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Statue of Roosevelt flanked by African, Native American to be removed from N.Y. museum entrance

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For decades, a hulking bronze statue of President Theodore Roosevelt atop a horse, flanked by Native American and African men on foot, has greeted visitors at the entrance of the American Museum of Natural History in New York.

The roles of the two nameless men have provoked debate and protests for years, as critics said they appeared subservient to the powerful white man, creating an unmistakable portrait of racial hierarchy and colonialism.

Now, the museum said the time has come to take down the statue of the 26th president.

On Sunday, the museum announced that it had the permission of New York City – along with the blessing of Roosevelt’s great-grandson – to remove the Equestrian Statue of Theodore Roosevelt, as it’s formally known. New York City owns the statue and the property on which it was built in 1940.

“The American Museum of Natural History has asked to remove the Theodore Roosevelt statue because it explicitly depicts Black and Indigenous people as subjugated and racially inferior,” Mayor Bill de Blasio, D, said in a statement. “The City supports the Museum’s request. It is the right decision and the right time to remove this problematic statue.”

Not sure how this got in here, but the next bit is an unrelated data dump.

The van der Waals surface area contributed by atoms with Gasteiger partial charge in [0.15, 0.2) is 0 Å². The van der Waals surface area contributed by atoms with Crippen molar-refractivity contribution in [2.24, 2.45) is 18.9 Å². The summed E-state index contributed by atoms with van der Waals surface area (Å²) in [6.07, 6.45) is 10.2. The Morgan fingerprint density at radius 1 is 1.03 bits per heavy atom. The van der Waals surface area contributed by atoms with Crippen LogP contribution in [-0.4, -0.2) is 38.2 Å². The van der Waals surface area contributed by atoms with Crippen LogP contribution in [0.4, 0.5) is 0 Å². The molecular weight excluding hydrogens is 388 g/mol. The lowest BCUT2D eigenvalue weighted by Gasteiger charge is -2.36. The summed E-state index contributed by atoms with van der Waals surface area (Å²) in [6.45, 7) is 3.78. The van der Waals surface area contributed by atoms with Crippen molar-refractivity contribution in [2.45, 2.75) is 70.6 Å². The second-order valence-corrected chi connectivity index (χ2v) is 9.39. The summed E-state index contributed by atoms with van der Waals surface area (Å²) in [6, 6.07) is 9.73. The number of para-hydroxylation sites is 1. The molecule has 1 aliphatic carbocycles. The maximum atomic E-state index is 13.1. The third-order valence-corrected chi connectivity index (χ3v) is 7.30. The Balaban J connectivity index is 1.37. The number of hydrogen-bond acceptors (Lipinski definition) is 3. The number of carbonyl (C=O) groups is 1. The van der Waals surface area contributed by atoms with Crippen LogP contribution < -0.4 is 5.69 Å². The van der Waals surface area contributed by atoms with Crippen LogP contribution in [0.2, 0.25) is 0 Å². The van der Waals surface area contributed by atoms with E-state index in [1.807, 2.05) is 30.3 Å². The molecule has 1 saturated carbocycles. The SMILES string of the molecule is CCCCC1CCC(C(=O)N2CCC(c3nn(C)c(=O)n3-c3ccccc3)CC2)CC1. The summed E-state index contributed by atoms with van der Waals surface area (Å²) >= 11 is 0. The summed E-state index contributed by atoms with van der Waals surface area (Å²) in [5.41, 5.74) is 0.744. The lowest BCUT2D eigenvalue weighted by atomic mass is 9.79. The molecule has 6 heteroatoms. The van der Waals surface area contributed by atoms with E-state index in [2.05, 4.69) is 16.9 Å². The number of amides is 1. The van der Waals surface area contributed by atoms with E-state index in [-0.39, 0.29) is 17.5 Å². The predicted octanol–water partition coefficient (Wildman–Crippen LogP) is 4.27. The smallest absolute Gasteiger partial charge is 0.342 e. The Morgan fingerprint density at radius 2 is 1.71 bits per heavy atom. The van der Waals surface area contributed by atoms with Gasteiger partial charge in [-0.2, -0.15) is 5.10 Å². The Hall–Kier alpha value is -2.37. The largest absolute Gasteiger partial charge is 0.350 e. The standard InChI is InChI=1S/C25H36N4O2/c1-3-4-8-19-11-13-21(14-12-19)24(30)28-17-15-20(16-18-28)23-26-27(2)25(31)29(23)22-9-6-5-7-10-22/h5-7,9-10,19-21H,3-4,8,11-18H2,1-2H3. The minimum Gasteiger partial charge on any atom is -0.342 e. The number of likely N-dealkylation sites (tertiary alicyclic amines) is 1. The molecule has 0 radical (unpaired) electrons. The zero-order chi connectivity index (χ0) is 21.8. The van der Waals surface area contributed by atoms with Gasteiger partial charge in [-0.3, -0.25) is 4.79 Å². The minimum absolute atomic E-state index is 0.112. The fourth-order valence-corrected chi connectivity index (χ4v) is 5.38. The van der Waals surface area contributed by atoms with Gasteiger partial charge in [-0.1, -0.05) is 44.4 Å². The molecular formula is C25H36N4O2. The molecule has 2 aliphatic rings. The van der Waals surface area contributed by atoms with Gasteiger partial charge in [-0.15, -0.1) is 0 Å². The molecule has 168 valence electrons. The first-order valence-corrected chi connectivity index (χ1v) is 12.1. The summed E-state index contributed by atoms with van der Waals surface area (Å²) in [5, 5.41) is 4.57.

President Trump, though, called the move “ridiculous” on Twitter early Monday morning, pleading, “Don’t do it!”

The museum’s leadership said in a statement that it was “profoundly moved” by the national reckoning over racial injustice following the killing of George Floyd, an unarmed black man, in police custody and has “watched as the attention of the world and the country has increasingly turned to statues and monuments as powerful and hurtful symbols of systemic racism.” Statues of Confederate leaders, Christopher Columbus and professional sports teams with racist histories have been among the casualties. Statues of George Washington and Thomas Jefferson, among the slave-owning presidents, have been set ablaze, vandalized or torn down by protesters in some places.

In this case, the museum’s leadership made clear that it is not specifically targeting Roosevelt but rather the overall makeup of the statue, saying that “many of us find its depictions of the Native American and African figures and their placement in the monument racist.”

“As we strive to advance our institution’s, our City’s, and our country’s passionate quest for racial justice, we believe that removing the Statue will be a symbol of progress and of our commitment to build and sustain an inclusive and equitable Museum community and broader society,” the museum’s president, Ellen Futter, said in a statement.

Roosevelt’s great-grandson Theodore Roosevelt IV, who sits on the museum’s board of trustees, said the statue’s composition conflicts with his great-grandfather’s legacy.

“The world does not need statues, relics of another age, that reflect neither the values of the person they intend to honor nor the values of equality and justice,” Roosevelt, who is the managing director at Barclays Capital, said in a statement. “The composition of the Equestrian Statue does not reflect Theodore Roosevelt’s legacy. It is time to move the Statue and move forward.”